Treatment of Outpatients With Severe Asthma and Moderate or Severe Major Depressive Disorder

This study has been completed.
Sponsor:
Collaborator:
Forest Laboratories
Information provided by (Responsible Party):
Sherwood Brown, University of Texas Southwestern Medical Center
ClinicalTrials.gov Identifier:
NCT00621946
First received: February 11, 2008
Last updated: January 2, 2014
Last verified: January 2014

February 11, 2008
January 2, 2014
March 2008
March 2010   (final data collection date for primary outcome measure)
  • HAM-D (Hamilton Rating Scale for Depression) [ Time Frame: Baseline ] [ Designated as safety issue: No ]
    The HAM-D is a 17 item questionnaire (a clinician-administered depression scale) designed to evaluate severity of depressive symptoms. Scores can range from 0 to 52. The higher the score, the worse the depressive symptoms (worse outcome).
  • ACQ (Asthma Control Questionnaire) [ Time Frame: Baseline ] [ Designated as safety issue: No ]
    The ACQ is a questionnaire used to assess symptoms pertinent to asthma management. Scores range from 0 to 42. The higher the score, the worse the asthma symptoms (worse outcome). The total ACQ score is obtained by dividing the raw score by the total number of items (in this case 7 items).
  • IDS-SR (Inventory of Depressive Symptomatology - Self-Report) [ Time Frame: Baseline ] [ Designated as safety issue: No ]
    The IDS-SR is a 30 item (self-report questionnaire) designed to assess symptoms of depression. Scores range from 0 to 90. The higher the score, the worse the depressive symptoms (worse outcome).
  • HAM-D (Hamilton Rating Scale for Depression) [ Time Frame: Up to 12 weeks ] [ Designated as safety issue: No ]
    The HAM-D is a 17 item questionnaire (a clinician-administered depression scale) designed to evaluate severity of depressive symptoms. Scores can range from 0 to 52. The higher the score, the worse the depressive symptoms (worse outcome).
  • ACQ (Asthma Control Questionnaire) [ Time Frame: Up to 12 weeks ] [ Designated as safety issue: No ]
    The ACQ is a questionnaire used to assess symptoms pertinent to asthma management.Scores range from 0 to 42. The higher the score, the worse the asthma symptoms (worse outcome). The total ACQ score is obtained by dividing the raw score by the total number of items (in this case 7 items).
  • IDS-SR (Inventory of Depressive Symptomatology - Self-Report) [ Time Frame: Up to 12 weeks ] [ Designated as safety issue: No ]
    The IDS-SR is a 30 item (self-report questionnaire) designed to assess symptoms of depression. Scores range from 0 to 90. The higher the score, the worse the depressive symptoms (worse outcome).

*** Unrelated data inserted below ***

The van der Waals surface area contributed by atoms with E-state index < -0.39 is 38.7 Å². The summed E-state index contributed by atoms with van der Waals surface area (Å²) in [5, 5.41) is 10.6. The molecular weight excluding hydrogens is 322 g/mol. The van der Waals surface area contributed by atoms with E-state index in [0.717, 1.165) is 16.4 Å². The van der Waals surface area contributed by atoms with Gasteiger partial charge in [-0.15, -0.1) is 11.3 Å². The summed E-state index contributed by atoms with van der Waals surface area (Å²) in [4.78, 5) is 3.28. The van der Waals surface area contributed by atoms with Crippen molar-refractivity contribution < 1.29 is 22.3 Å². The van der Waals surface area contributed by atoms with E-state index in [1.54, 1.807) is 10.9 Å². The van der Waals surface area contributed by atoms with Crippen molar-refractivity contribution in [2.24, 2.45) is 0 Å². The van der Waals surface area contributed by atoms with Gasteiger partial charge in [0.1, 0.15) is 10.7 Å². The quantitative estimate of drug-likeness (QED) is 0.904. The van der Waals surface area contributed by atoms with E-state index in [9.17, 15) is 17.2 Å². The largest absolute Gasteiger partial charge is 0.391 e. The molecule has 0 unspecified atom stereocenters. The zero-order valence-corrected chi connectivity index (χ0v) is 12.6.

Not Provided
Complete list of historical versions of study NCT00621946 on ClinicalTrials.gov Archive Site
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Treatment of Outpatients With Severe Asthma and Moderate or Severe Major Depressive Disorder
Escitalopram in the Treatment of Outpatients With Severe Asthma and Moderate or Severe Major Depressive Disorder: A Randomized, Double-Blind, Placebo-Controlled Trial

The purpose is to determine if: 1) Escitalopram treatment will be associated with less oral corticosteroid use than placebo in outpatients with severe asthma and moderate or severe major depressive disorder (MDD). 2) Escitalopram treatment will be associated with greater improvement in asthma symptoms than placebo in outpatients with severe asthma and moderate or severe MDD. 3) Escitalopram treatment will be associated with greater depressive symptom remission rates than placebo in outpatients with severe asthma and moderate or severe MDD.

Primary Aim

1) Determine if escitalopram treatment is associated with less oral corticosteroid use for asthma symptom control than placebo in asthma outpatients with moderate or MDD.

Secondary Aims

  1. Determine if escitalopram treatment is associated with greater improvement in asthma symptoms than placebo in outpatients with severe asthma and moderate or severe MDD.
  2. Determine if escitalopram treatment is associated with greater depressive symptom remission rates than placebo in outpatients with severe asthma and moderate or severe MDD.

Background/Significance

Asthma is a common, chronic general medical condition characterized by inflammation and variable, but usually reversible, airflow obstruction. Approximately 7.2% of people in the United States have a history of asthma. Asthma is common with an increasing prevalence and mortality especially in low-income and minority populations.

The course of asthma appears to be influenced by mood and emotions. It has been reported that there is a high prevalence of depression or depressive symptoms in both children and adults with asthma.